It’s fun to mock Ben Affleck. In the past five years, while his old Boston buddy Matt Damon quietly earned cred in the Bourne movies, Affleck has distinguished himself mainly with bad action roles (Daredevil) and a stint as Jennifer Lopez’s arm candy. Sure, he had creative ambitions, but the TV series he produced tanked, and the independent movies he greenlit on “Project Greenlight” mostly sucked.
Now Affleck has directed his very own movie, Gone Baby Gone. And — unfortunately for those who enjoy tracking an Oscar winner’s demise — it’s good. Really good. Affleck made the smart decision to adapt a dark, Boston-set novel by Dennis Lehane, author of Mystic River and a frequent writer for HBO’s gritty series “The Wire.” Hiring actors from “The Wire” for supporting roles was another good move. But Gone Baby Gone really distinguishes itself as the rare movie in which nepotism works. In the lead role of private detective Patrick Kenzie, Affleck cast his little brother Casey — mainly known in the past for having the same lashy good looks as Ben with none of the presence.
In this role, though, the young actor’s air of callowness fits. He’s playing someone who’s in way over his head. When Kenzie and his partner-girlfriend (Michelle Monaghan) get involved with the high-profile investigation of a missing 4-year-old girl, neither has ever worked an abduction case. But little Amanda’s aunt (Amy Madigan) wants to make sure all the bases are covered. So she hires Kenzie, a kid she knows from the neighborhood. Maybe someone who’s spent his life on the mean streets of Boston’s Dorchester will know how to ferret out info the cops can’t.
Sure enough, Affleck’s character uses his charm and old high-school connections to delve into the background of the missing girl’s mom, whose tears the local TV stations are pumping for ratings. When her daughter vanished, she was down the street doing lines of cocaine at a dive bar, and she may have aroused the ire of a local drug lord. As Kenzie feeds information to the police detective assigned to the case (Ed Harris) and his boss (Morgan Freeman), they start to respect the newbie. Meanwhile, though, the chances of Amanda’s survival are decreasing by the minute.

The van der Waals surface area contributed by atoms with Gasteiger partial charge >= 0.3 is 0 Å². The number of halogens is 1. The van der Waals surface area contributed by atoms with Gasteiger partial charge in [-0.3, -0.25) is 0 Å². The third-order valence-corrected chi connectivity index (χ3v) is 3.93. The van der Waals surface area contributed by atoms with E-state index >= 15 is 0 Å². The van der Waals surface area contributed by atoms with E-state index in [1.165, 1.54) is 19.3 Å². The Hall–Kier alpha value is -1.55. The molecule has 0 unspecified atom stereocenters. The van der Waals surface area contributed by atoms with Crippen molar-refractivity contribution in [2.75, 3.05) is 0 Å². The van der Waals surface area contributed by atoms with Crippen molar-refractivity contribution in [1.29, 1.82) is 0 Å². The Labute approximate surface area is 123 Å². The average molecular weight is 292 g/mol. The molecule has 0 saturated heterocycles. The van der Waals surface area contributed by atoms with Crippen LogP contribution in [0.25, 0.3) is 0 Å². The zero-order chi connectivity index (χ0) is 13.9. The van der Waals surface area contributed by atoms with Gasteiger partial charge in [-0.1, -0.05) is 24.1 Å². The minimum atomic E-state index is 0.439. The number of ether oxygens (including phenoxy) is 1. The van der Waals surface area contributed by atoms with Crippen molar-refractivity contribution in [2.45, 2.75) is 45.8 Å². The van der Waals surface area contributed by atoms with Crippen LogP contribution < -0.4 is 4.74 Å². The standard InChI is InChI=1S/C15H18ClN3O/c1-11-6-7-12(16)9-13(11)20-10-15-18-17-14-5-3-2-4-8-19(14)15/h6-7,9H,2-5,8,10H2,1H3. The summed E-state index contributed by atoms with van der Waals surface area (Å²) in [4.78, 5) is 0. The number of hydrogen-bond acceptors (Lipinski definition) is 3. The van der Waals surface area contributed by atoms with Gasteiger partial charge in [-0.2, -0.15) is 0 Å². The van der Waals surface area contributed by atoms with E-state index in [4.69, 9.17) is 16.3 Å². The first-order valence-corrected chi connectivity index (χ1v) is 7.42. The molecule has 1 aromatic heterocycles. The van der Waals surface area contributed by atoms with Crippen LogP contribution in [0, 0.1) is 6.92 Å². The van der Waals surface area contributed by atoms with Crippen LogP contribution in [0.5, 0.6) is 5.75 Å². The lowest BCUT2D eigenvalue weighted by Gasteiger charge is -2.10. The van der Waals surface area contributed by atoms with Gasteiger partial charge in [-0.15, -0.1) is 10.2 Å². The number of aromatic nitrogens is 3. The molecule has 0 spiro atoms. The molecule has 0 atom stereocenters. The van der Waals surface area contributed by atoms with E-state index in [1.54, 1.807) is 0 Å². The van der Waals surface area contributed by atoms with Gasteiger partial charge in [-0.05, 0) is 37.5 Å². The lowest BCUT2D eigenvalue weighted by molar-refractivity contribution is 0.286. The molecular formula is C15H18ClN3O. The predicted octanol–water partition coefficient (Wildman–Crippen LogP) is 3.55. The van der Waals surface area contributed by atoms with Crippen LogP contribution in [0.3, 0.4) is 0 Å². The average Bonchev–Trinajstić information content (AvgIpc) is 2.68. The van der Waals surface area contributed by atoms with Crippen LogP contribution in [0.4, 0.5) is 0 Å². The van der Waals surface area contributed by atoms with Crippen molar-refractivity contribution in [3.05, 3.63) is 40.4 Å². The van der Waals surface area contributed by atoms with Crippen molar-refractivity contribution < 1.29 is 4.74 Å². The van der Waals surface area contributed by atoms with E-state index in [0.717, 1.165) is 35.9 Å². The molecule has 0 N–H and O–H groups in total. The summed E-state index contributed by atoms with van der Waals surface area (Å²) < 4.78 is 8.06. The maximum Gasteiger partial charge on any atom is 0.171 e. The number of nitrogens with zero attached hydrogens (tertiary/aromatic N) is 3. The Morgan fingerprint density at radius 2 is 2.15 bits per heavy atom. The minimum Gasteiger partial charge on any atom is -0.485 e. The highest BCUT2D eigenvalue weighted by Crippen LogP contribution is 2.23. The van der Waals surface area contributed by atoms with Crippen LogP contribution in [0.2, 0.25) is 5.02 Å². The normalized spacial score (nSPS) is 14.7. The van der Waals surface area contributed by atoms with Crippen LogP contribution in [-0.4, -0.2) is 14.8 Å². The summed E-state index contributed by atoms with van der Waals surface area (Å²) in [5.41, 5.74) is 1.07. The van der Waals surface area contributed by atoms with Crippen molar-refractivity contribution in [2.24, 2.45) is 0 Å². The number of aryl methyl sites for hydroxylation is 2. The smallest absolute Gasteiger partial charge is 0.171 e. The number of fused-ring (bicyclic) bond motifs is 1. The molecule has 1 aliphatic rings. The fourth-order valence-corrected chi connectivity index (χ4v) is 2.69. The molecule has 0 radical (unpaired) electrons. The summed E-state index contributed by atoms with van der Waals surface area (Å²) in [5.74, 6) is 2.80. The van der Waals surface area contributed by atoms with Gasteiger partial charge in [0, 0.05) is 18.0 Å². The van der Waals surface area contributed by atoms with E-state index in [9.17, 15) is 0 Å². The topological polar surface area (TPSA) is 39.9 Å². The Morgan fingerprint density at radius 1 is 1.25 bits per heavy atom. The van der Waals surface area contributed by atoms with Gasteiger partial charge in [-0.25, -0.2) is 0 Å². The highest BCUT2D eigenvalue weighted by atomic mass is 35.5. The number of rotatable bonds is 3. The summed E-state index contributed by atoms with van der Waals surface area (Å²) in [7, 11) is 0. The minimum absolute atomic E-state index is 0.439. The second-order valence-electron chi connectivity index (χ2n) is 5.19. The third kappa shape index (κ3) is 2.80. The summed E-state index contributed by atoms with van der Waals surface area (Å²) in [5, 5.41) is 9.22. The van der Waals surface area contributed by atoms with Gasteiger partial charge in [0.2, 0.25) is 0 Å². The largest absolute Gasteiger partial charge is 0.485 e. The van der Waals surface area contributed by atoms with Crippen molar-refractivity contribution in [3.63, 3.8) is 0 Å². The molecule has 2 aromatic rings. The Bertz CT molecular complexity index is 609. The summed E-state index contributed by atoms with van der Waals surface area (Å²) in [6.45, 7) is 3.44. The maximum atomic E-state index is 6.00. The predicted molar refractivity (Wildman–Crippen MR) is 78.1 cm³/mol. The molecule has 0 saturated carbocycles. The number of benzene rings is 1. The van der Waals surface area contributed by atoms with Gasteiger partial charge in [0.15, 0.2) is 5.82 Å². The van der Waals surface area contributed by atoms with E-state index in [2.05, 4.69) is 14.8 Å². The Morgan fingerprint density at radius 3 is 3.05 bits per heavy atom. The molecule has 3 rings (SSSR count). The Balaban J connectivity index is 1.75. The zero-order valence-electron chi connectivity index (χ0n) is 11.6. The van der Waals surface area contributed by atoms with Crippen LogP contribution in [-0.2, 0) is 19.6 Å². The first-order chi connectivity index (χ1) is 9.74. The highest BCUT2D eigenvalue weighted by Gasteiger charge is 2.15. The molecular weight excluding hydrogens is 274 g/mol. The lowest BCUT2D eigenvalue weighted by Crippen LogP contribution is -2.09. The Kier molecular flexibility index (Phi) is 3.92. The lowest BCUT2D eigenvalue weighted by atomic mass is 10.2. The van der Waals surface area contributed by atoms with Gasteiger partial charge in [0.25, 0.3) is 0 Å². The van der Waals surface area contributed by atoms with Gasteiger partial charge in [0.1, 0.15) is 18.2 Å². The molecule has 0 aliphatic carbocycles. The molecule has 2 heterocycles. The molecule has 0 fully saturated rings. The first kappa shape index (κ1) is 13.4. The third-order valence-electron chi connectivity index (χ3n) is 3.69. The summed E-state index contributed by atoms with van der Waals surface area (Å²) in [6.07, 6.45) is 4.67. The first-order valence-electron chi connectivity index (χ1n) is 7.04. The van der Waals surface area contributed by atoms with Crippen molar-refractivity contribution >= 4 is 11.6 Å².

What sets the movie apart from your average episode of “Without a Trace” is Lehane’s intense sense of place, and Affleck’s willingness to bring his version of working-class Boston to the screen. Like the film version of Mystic River, this one has lots of dark tones, peeling clapboard houses and vowels you could cut with a knife. But it’s less melodramatic, without the histrionics of a Sean Penn. Instead we get subdued but powerful performances from actors such as Amy Ryan, as the missing girl’s addict mom. She’s a textbook “unfit mother,” but she has the charisma of the cocky and slightly insane, and when she tears up about her daughter, so do we. Ed Harris, playing a control-freak detective whose character slowly unfolds before our eyes, could walk out of this with an Oscar nomination.
As a director, Affleck mostly sits back and lets the actors and Lehane’s juicy dialogue do their work. But he uses little tricks, like slowing down time in one scene, to make this a film in which every gunshot unleashes a bit of chaos on the world.
In its last third, the plot twists and turns in directions that aren’t always plausible. But they allow Lehane to pose tough questions that may have people arguing on their way out of the theater — and not just about whether this flick negates the Gigli debacle. At the beginning of the movie, Kenzie recalls his priest’s advice for remaining good in a world full of evil-doers: “Be wise as serpents and innocent as doves.” By the end, we know those two qualities can never be combined.